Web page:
In ancient times, my father's family name is believed to have designated a surveyor, designer, or 'measurer' of sailing vessels. For these ancestors, most of whom dwelled on the archipelago of islands just north of the Normandy coast, known today as the Bailiwicks of Guernsey and Jersey, the mastery of both seafaring and the building of sea-worthy vessels were matters of survival, not sport. In crafting family stories about adventures living near, in, and on the water, I discovered this seafaring family history. Thus these memoir stories unfold in layers, as stories of emigrations and the joining of clans, family legends, personal narrative, and story scraps from the history of seafaring; in short, the species of tales we tell in families, which form the weightless vessels of our humor, aversions, fears, loves, and folkways held sacred.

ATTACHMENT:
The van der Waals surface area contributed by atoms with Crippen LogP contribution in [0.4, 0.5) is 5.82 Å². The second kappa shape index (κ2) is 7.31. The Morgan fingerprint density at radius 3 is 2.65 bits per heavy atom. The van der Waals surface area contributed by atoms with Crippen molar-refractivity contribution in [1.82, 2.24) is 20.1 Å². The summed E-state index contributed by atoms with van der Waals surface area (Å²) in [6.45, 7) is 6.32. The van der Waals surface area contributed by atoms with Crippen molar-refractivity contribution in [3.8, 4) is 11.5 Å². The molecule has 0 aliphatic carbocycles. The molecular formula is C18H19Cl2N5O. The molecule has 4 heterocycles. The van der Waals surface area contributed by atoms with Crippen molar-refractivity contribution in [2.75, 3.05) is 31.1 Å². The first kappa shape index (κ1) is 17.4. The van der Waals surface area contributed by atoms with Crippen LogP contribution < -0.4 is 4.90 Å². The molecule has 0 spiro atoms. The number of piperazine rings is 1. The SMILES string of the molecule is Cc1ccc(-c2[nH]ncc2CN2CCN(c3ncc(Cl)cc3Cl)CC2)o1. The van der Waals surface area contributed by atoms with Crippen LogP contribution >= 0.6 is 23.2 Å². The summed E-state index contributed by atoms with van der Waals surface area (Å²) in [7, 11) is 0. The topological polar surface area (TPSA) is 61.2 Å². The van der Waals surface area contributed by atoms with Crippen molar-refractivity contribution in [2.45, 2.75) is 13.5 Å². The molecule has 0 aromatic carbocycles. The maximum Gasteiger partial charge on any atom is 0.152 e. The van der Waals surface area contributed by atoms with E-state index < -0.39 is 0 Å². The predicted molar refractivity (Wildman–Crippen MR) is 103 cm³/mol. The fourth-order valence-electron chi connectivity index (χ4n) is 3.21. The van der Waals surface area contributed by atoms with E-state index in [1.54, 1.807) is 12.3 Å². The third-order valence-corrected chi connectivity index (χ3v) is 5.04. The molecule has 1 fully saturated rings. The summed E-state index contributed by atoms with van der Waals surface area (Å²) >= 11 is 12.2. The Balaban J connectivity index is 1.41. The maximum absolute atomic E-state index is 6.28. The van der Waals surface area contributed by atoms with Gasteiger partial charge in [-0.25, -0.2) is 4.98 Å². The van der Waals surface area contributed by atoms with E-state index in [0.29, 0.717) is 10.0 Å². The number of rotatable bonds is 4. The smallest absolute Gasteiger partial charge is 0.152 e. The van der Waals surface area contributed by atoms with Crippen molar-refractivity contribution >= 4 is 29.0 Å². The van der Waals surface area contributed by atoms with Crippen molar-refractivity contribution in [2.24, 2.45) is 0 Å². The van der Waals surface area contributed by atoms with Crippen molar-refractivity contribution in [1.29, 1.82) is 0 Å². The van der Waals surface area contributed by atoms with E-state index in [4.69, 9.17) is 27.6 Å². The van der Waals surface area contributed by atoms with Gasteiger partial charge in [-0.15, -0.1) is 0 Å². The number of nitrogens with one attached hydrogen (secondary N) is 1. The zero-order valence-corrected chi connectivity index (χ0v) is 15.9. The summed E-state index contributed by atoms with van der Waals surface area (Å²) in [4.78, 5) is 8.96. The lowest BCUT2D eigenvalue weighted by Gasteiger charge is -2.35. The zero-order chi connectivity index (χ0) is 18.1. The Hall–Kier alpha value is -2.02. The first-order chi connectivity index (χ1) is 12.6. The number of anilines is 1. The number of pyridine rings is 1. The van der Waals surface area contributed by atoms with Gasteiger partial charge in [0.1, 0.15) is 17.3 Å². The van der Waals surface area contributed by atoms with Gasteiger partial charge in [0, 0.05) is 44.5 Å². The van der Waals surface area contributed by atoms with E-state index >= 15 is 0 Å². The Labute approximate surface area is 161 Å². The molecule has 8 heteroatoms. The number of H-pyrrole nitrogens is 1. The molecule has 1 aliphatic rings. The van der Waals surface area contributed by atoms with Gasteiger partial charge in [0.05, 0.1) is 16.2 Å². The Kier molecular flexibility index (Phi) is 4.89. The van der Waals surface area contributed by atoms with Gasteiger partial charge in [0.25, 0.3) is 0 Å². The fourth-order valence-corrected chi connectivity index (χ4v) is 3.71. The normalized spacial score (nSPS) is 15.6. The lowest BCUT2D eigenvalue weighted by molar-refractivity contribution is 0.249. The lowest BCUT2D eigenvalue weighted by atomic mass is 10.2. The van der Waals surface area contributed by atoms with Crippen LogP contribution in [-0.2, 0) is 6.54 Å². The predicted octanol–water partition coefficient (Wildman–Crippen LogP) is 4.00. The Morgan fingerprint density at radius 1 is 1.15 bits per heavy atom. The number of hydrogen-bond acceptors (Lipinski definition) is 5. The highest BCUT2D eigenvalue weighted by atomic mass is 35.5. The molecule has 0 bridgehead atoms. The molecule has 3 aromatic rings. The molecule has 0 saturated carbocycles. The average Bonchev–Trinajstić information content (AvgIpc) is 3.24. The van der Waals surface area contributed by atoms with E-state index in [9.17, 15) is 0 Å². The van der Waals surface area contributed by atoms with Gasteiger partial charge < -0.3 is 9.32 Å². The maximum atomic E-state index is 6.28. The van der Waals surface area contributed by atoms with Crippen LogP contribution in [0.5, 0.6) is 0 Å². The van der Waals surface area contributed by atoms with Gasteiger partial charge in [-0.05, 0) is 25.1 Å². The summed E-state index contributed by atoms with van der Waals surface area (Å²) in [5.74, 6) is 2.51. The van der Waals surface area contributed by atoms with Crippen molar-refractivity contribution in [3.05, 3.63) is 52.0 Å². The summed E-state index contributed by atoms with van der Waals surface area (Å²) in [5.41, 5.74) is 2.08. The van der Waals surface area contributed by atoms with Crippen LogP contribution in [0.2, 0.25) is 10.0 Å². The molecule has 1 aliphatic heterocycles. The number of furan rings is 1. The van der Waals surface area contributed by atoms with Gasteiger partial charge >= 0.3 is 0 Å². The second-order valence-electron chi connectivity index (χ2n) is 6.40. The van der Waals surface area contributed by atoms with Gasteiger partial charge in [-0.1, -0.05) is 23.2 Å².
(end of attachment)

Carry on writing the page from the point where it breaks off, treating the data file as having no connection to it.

|Advisor:||Crisp, Sally C.|
|Commitee:||Crisp, Huey D., Kleine, Michael W.|
|School:||University of Arkansas at Little Rock|
|Department:||Rhetoric and Writing|
|School Location:||United States -- Arkansas|
|Source:||MAI 52/01M(E), Masters Abstracts International|
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